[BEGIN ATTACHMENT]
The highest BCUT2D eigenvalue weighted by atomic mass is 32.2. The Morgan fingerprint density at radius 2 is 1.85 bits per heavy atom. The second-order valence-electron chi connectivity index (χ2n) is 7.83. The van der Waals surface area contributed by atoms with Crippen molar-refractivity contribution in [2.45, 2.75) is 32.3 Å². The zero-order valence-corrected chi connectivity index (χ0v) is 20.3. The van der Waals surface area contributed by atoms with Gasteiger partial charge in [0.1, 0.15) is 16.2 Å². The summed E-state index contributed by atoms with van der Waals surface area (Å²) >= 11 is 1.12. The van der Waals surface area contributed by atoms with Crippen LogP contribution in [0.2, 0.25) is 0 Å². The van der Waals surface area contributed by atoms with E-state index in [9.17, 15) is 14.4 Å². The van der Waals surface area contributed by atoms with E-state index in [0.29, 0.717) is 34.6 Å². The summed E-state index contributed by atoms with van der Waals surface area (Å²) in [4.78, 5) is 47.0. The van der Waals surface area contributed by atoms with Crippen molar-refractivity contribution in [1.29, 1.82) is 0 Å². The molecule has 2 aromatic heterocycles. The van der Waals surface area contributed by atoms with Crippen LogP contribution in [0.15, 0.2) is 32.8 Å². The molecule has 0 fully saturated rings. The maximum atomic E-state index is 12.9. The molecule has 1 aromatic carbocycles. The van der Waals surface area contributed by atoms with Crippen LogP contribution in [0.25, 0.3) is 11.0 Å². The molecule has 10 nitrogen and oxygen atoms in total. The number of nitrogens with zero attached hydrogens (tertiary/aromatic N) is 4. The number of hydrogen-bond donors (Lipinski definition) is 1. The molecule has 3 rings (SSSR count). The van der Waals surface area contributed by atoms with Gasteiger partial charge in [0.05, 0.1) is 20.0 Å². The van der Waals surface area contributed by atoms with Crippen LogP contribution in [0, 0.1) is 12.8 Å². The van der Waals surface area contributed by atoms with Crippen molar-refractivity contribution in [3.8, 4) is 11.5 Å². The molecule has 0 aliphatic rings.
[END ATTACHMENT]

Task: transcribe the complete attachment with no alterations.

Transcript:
The highest BCUT2D eigenvalue weighted by atomic mass is 32.2. The Morgan fingerprint density at radius 2 is 1.85 bits per heavy atom. The second-order valence-electron chi connectivity index (χ2n) is 7.83. The van der Waals surface area contributed by atoms with Crippen molar-refractivity contribution in [2.45, 2.75) is 32.3 Å². The zero-order valence-corrected chi connectivity index (χ0v) is 20.3. The van der Waals surface area contributed by atoms with Gasteiger partial charge in [0.1, 0.15) is 16.2 Å². The summed E-state index contributed by atoms with van der Waals surface area (Å²) >= 11 is 1.12. The van der Waals surface area contributed by atoms with Crippen LogP contribution in [0.2, 0.25) is 0 Å². The van der Waals surface area contributed by atoms with E-state index in [9.17, 15) is 14.4 Å². The van der Waals surface area contributed by atoms with E-state index in [0.29, 0.717) is 34.6 Å². The summed E-state index contributed by atoms with van der Waals surface area (Å²) in [4.78, 5) is 47.0. The van der Waals surface area contributed by atoms with Crippen molar-refractivity contribution in [1.29, 1.82) is 0 Å². The molecule has 2 aromatic heterocycles. The van der Waals surface area contributed by atoms with Crippen LogP contribution in [0.15, 0.2) is 32.8 Å². The molecule has 0 fully saturated rings. The maximum atomic E-state index is 12.9. The molecule has 1 aromatic carbocycles. The van der Waals surface area contributed by atoms with Crippen LogP contribution in [0.25, 0.3) is 11.0 Å². The molecule has 10 nitrogen and oxygen atoms in total. The number of nitrogens with zero attached hydrogens (tertiary/aromatic N) is 4. The number of hydrogen-bond donors (Lipinski definition) is 1. The molecule has 3 rings (SSSR count). The van der Waals surface area contributed by atoms with Gasteiger partial charge in [0.05, 0.1) is 20.0 Å². The van der Waals surface area contributed by atoms with Crippen LogP contribution in [0, 0.1) is 12.8 Å². The van der Waals surface area contributed by atoms with Crippen molar-refractivity contribution in [3.8, 4) is 11.5 Å². The molecule has 0 aliphatic rings.